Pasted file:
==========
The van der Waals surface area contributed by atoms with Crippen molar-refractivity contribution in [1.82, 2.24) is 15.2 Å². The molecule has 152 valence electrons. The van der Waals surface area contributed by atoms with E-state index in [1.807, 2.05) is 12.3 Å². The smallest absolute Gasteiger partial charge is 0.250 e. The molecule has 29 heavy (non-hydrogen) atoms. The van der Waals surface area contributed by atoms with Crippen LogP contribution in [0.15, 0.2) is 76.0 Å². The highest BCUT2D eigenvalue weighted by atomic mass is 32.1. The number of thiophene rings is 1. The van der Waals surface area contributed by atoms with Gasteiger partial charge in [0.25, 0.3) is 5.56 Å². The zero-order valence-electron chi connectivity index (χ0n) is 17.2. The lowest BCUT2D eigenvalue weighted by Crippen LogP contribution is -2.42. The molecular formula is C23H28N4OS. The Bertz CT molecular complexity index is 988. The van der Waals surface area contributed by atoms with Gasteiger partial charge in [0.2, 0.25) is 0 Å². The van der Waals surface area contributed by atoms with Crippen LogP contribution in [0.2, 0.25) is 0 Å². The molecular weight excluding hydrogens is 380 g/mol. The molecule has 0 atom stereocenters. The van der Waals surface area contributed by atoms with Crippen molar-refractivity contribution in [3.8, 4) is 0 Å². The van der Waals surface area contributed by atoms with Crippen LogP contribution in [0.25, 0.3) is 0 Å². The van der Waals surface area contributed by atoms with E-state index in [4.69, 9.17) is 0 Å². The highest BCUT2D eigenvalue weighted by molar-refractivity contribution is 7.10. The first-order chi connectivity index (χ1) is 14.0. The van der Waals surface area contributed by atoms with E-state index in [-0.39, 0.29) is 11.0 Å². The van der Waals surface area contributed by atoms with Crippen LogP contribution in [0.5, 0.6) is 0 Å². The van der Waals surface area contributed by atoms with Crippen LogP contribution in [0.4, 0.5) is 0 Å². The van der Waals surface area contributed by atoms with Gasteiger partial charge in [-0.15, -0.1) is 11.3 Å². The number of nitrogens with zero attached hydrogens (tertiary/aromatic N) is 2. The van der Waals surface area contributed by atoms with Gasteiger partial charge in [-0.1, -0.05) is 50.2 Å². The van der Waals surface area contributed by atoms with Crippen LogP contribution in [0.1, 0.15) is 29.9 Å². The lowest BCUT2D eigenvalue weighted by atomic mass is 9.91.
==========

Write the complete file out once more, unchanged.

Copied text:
The van der Waals surface area contributed by atoms with Crippen molar-refractivity contribution in [1.82, 2.24) is 15.2 Å². The molecule has 152 valence electrons. The van der Waals surface area contributed by atoms with E-state index in [1.807, 2.05) is 12.3 Å². The smallest absolute Gasteiger partial charge is 0.250 e. The molecule has 29 heavy (non-hydrogen) atoms. The van der Waals surface area contributed by atoms with Crippen LogP contribution in [0.15, 0.2) is 76.0 Å². The highest BCUT2D eigenvalue weighted by atomic mass is 32.1. The number of thiophene rings is 1. The van der Waals surface area contributed by atoms with Gasteiger partial charge in [0.25, 0.3) is 5.56 Å². The zero-order valence-electron chi connectivity index (χ0n) is 17.2. The lowest BCUT2D eigenvalue weighted by Crippen LogP contribution is -2.42. The molecular formula is C23H28N4OS. The Bertz CT molecular complexity index is 988. The van der Waals surface area contributed by atoms with Gasteiger partial charge in [0.2, 0.25) is 0 Å². The van der Waals surface area contributed by atoms with Crippen LogP contribution in [0.2, 0.25) is 0 Å². The molecular weight excluding hydrogens is 380 g/mol. The molecule has 0 atom stereocenters. The van der Waals surface area contributed by atoms with Crippen molar-refractivity contribution in [3.8, 4) is 0 Å². The van der Waals surface area contributed by atoms with Crippen LogP contribution in [0.25, 0.3) is 0 Å². The van der Waals surface area contributed by atoms with E-state index in [4.69, 9.17) is 0 Å². The highest BCUT2D eigenvalue weighted by molar-refractivity contribution is 7.10. The first-order chi connectivity index (χ1) is 14.0. The van der Waals surface area contributed by atoms with E-state index in [-0.39, 0.29) is 11.0 Å². The van der Waals surface area contributed by atoms with Crippen LogP contribution in [0.5, 0.6) is 0 Å². The van der Waals surface area contributed by atoms with Crippen LogP contribution in [0.4, 0.5) is 0 Å². The van der Waals surface area contributed by atoms with Gasteiger partial charge in [-0.15, -0.1) is 11.3 Å². The number of nitrogens with zero attached hydrogens (tertiary/aromatic N) is 2. The van der Waals surface area contributed by atoms with Gasteiger partial charge in [-0.1, -0.05) is 50.2 Å². The van der Waals surface area contributed by atoms with Crippen LogP contribution in [0.1, 0.15) is 29.9 Å². The lowest BCUT2D eigenvalue weighted by atomic mass is 9.91.